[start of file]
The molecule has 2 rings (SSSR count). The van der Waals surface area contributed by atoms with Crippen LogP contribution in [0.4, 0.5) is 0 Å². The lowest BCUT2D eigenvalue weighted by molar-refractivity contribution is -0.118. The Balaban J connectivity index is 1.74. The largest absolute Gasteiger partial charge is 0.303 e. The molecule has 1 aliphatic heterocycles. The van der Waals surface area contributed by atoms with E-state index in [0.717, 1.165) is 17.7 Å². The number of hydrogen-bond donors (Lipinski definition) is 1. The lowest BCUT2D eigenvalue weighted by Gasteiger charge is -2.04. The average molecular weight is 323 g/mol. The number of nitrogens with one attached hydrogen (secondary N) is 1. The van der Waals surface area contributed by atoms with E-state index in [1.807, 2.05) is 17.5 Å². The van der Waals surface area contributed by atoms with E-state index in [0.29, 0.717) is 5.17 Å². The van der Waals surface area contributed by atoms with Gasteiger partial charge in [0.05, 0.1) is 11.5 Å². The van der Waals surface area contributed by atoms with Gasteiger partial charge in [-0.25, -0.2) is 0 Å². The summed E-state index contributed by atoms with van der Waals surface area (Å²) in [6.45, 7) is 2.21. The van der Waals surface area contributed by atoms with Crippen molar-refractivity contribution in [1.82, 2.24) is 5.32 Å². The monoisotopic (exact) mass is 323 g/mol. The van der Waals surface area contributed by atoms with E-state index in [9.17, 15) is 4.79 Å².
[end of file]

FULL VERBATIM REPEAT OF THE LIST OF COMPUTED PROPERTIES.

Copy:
The molecule has 2 rings (SSSR count). The van der Waals surface area contributed by atoms with Crippen LogP contribution in [0.4, 0.5) is 0 Å². The lowest BCUT2D eigenvalue weighted by molar-refractivity contribution is -0.118. The Balaban J connectivity index is 1.74. The largest absolute Gasteiger partial charge is 0.303 e. The molecule has 1 aliphatic heterocycles. The van der Waals surface area contributed by atoms with E-state index in [0.717, 1.165) is 17.7 Å². The number of hydrogen-bond donors (Lipinski definition) is 1. The lowest BCUT2D eigenvalue weighted by Gasteiger charge is -2.04. The average molecular weight is 323 g/mol. The number of nitrogens with one attached hydrogen (secondary N) is 1. The van der Waals surface area contributed by atoms with E-state index in [1.807, 2.05) is 17.5 Å². The van der Waals surface area contributed by atoms with E-state index in [0.29, 0.717) is 5.17 Å². The van der Waals surface area contributed by atoms with Gasteiger partial charge in [0.05, 0.1) is 11.5 Å². The van der Waals surface area contributed by atoms with Gasteiger partial charge in [-0.25, -0.2) is 0 Å². The summed E-state index contributed by atoms with van der Waals surface area (Å²) in [6.45, 7) is 2.21. The van der Waals surface area contributed by atoms with Crippen molar-refractivity contribution in [1.82, 2.24) is 5.32 Å². The monoisotopic (exact) mass is 323 g/mol. The van der Waals surface area contributed by atoms with E-state index in [9.17, 15) is 4.79 Å².